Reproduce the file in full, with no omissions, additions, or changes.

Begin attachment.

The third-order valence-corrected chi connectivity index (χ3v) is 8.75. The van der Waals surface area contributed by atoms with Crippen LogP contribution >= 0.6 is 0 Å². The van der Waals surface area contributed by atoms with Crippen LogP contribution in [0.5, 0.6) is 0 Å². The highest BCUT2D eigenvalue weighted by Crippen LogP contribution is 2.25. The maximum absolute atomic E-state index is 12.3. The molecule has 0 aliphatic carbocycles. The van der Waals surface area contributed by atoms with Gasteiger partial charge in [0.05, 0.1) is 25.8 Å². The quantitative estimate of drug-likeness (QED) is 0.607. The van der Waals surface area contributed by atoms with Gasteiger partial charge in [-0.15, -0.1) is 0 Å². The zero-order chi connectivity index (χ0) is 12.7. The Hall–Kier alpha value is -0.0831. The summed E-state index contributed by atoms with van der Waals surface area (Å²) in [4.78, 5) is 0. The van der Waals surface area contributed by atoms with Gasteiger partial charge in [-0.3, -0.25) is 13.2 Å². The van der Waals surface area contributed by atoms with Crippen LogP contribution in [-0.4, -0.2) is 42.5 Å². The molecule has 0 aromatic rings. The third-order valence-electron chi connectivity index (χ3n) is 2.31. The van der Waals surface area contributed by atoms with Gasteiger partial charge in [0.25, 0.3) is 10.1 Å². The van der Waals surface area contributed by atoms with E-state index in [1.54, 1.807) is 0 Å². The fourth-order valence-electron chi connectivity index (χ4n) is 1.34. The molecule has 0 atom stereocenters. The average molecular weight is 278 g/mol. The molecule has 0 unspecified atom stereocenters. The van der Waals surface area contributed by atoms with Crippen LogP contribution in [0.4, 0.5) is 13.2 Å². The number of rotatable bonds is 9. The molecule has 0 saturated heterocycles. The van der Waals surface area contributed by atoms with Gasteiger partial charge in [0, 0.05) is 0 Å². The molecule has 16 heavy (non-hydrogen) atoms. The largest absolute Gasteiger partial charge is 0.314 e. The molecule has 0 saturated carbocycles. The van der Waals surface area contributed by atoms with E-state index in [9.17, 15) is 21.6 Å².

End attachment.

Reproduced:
The third-order valence-corrected chi connectivity index (χ3v) is 8.75. The van der Waals surface area contributed by atoms with Crippen LogP contribution >= 0.6 is 0 Å². The van der Waals surface area contributed by atoms with Crippen LogP contribution in [0.5, 0.6) is 0 Å². The highest BCUT2D eigenvalue weighted by Crippen LogP contribution is 2.25. The maximum absolute atomic E-state index is 12.3. The molecule has 0 aliphatic carbocycles. The van der Waals surface area contributed by atoms with Gasteiger partial charge in [0.05, 0.1) is 25.8 Å². The quantitative estimate of drug-likeness (QED) is 0.607. The van der Waals surface area contributed by atoms with Gasteiger partial charge in [-0.15, -0.1) is 0 Å². The zero-order chi connectivity index (χ0) is 12.7. The Hall–Kier alpha value is -0.0831. The summed E-state index contributed by atoms with van der Waals surface area (Å²) in [4.78, 5) is 0. The van der Waals surface area contributed by atoms with Gasteiger partial charge in [-0.3, -0.25) is 13.2 Å². The van der Waals surface area contributed by atoms with Crippen LogP contribution in [-0.4, -0.2) is 42.5 Å². The molecule has 0 aromatic rings. The third-order valence-electron chi connectivity index (χ3n) is 2.31. The van der Waals surface area contributed by atoms with Gasteiger partial charge in [0.25, 0.3) is 10.1 Å². The van der Waals surface area contributed by atoms with E-state index in [1.54, 1.807) is 0 Å². The fourth-order valence-electron chi connectivity index (χ4n) is 1.34. The molecule has 0 atom stereocenters. The average molecular weight is 278 g/mol. The molecule has 0 unspecified atom stereocenters. The van der Waals surface area contributed by atoms with Crippen LogP contribution in [0.4, 0.5) is 13.2 Å². The number of rotatable bonds is 9. The molecule has 0 saturated heterocycles. The van der Waals surface area contributed by atoms with Gasteiger partial charge in [0, 0.05) is 0 Å². The molecule has 16 heavy (non-hydrogen) atoms. The largest absolute Gasteiger partial charge is 0.314 e. The molecule has 0 saturated carbocycles. The van der Waals surface area contributed by atoms with E-state index in [9.17, 15) is 21.6 Å².